I made my kid overweight



  • erica79
    erica79 Posts: 242 Member

    Agreed with the previous poster-- my kids have all totally chunked out at different times....starting around age 8, and then, yes, as growth spurts hit, up they shoot. I have a nine year old girl who has always been chunkier than the other kids, and is now about a head and and a half taller than them.

    God makes us all differently. Personally, the last thing I'd worry about is getting him into football. I knew a parent who weekly would put his son in a sweatsuit and make him run laps around the football field, at age 8, to get him to weight before game time. He would also restrict food.

    The rest of us parents were aghast.

    Your son is healthy, no? You're a good mom. You feed him well. Don't bash yourself. Weight limits for football are only necessary for "injury" purposes. They're certainly not indicative of your parenting skills, so cut yourself some slack.

    Sounds like you have a healthy kid, eating good food. To put him on a diet or restrict his intake would seem folly, in my opinion-- as long as he's not sitting on his behind all day playing X-box and/or eating crap food, I wouldn't sweat it.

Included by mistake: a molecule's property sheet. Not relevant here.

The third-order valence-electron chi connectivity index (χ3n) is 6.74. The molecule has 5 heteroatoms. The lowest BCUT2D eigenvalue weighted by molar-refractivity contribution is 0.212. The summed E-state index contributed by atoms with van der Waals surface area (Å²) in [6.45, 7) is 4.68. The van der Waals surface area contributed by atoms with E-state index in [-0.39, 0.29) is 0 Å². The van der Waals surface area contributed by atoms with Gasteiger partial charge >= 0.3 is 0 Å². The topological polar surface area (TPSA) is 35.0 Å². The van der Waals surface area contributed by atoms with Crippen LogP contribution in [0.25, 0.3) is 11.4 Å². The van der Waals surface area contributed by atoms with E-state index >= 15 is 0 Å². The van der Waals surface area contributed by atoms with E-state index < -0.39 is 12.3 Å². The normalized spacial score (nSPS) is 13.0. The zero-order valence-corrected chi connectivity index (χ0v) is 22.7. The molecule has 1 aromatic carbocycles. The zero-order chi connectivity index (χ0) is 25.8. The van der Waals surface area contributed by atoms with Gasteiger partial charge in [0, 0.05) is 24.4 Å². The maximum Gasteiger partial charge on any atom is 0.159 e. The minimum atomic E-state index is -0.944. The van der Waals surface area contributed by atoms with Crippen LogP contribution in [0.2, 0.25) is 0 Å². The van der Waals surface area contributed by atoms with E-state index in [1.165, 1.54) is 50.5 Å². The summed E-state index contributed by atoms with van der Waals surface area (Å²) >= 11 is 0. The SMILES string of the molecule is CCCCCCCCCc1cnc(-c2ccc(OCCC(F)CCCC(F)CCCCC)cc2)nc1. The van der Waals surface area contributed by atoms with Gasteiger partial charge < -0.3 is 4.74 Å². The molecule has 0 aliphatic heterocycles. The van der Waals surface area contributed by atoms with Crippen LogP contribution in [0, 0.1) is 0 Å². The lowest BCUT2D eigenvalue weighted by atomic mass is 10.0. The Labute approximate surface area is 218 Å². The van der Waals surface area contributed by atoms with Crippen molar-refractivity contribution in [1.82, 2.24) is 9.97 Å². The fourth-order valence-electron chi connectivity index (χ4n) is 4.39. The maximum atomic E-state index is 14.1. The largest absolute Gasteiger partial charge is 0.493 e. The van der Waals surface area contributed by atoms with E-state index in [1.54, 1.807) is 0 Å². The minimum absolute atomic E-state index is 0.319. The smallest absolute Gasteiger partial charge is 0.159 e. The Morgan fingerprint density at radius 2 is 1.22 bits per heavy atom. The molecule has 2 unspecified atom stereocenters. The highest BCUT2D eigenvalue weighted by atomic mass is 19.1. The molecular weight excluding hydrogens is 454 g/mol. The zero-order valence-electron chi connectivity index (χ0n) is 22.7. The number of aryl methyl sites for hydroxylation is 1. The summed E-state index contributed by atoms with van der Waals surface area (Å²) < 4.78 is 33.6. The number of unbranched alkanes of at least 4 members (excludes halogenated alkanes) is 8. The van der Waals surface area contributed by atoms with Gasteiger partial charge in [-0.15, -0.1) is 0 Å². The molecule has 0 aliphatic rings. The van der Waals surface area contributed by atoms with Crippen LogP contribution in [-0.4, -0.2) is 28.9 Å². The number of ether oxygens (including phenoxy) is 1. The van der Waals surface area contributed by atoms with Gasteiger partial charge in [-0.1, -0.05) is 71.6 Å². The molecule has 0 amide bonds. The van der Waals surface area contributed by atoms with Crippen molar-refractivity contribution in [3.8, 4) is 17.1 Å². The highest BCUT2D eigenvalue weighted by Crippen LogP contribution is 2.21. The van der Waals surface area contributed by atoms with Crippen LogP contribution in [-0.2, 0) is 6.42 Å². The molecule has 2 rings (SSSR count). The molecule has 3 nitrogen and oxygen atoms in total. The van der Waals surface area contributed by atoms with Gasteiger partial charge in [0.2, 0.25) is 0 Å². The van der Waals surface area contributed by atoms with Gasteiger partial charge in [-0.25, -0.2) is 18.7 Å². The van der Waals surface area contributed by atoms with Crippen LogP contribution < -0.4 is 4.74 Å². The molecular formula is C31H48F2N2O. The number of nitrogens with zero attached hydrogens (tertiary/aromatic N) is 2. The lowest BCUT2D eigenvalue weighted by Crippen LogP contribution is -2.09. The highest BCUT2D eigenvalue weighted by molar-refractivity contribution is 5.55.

thank you. I needed to hear that. Im not really worried about football except for that he really loves it and wants ot play and I can't imagine him moving up to the next division yet. He's get crushed. lol
  • stormieweather
    stormieweather Posts: 2,549 Member
    My son did that. He got chunky for a while and literally had rolls around his waist. He got lazy and didn't want to get out and do much because of it. But then, he shot up to 6"4 and thinned right out. Now, he's 22 and very active and underweight! I'm doing my best to put weight on him because he's much too thin.

    So don't worry too much. Feed him healthily, have him checked by doc, and keep him as active as you can. I think you'll both be fine!
  • nlhawthorne